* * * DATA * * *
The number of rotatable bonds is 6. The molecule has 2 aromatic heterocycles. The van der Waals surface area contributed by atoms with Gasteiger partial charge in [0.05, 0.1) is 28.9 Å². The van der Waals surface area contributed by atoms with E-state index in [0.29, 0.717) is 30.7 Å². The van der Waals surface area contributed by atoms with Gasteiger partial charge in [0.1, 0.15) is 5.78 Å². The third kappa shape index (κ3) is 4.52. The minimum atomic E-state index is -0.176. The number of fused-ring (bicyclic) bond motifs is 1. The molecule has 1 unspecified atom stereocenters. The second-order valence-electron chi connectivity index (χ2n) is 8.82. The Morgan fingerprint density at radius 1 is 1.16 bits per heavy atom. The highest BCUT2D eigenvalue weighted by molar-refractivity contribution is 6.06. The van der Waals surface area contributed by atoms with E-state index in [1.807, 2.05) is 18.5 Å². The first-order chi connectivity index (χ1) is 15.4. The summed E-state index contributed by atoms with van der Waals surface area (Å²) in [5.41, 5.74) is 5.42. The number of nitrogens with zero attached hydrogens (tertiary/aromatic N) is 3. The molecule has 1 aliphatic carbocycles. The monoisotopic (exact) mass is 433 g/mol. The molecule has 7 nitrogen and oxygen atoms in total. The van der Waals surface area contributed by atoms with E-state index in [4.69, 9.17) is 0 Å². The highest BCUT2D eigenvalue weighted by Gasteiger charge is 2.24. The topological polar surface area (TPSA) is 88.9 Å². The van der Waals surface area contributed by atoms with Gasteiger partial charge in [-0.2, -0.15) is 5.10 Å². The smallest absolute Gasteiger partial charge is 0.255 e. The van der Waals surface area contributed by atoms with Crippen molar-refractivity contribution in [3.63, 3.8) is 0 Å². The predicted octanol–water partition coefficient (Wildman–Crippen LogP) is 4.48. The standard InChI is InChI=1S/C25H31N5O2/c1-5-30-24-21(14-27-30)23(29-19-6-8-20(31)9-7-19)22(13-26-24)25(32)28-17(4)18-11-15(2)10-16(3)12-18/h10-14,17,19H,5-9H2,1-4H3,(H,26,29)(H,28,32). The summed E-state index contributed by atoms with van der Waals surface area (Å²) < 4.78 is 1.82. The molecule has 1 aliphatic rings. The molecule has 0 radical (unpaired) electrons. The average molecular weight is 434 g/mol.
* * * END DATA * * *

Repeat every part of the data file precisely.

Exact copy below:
The number of rotatable bonds is 6. The molecule has 2 aromatic heterocycles. The van der Waals surface area contributed by atoms with Gasteiger partial charge in [0.05, 0.1) is 28.9 Å². The van der Waals surface area contributed by atoms with E-state index in [0.29, 0.717) is 30.7 Å². The van der Waals surface area contributed by atoms with Gasteiger partial charge in [0.1, 0.15) is 5.78 Å². The third kappa shape index (κ3) is 4.52. The minimum atomic E-state index is -0.176. The number of fused-ring (bicyclic) bond motifs is 1. The molecule has 1 unspecified atom stereocenters. The second-order valence-electron chi connectivity index (χ2n) is 8.82. The Morgan fingerprint density at radius 1 is 1.16 bits per heavy atom. The highest BCUT2D eigenvalue weighted by molar-refractivity contribution is 6.06. The van der Waals surface area contributed by atoms with E-state index in [1.807, 2.05) is 18.5 Å². The first-order chi connectivity index (χ1) is 15.4. The summed E-state index contributed by atoms with van der Waals surface area (Å²) in [5.41, 5.74) is 5.42. The number of nitrogens with zero attached hydrogens (tertiary/aromatic N) is 3. The molecule has 1 aliphatic carbocycles. The monoisotopic (exact) mass is 433 g/mol. The molecule has 7 nitrogen and oxygen atoms in total. The van der Waals surface area contributed by atoms with E-state index in [4.69, 9.17) is 0 Å². The highest BCUT2D eigenvalue weighted by Gasteiger charge is 2.24. The topological polar surface area (TPSA) is 88.9 Å². The van der Waals surface area contributed by atoms with Gasteiger partial charge in [-0.2, -0.15) is 5.10 Å². The smallest absolute Gasteiger partial charge is 0.255 e. The van der Waals surface area contributed by atoms with Crippen molar-refractivity contribution in [3.63, 3.8) is 0 Å². The predicted octanol–water partition coefficient (Wildman–Crippen LogP) is 4.48. The standard InChI is InChI=1S/C25H31N5O2/c1-5-30-24-21(14-27-30)23(29-19-6-8-20(31)9-7-19)22(13-26-24)25(32)28-17(4)18-11-15(2)10-16(3)12-18/h10-14,17,19H,5-9H2,1-4H3,(H,26,29)(H,28,32). The summed E-state index contributed by atoms with van der Waals surface area (Å²) < 4.78 is 1.82. The molecule has 1 aliphatic rings. The molecule has 0 radical (unpaired) electrons. The average molecular weight is 434 g/mol.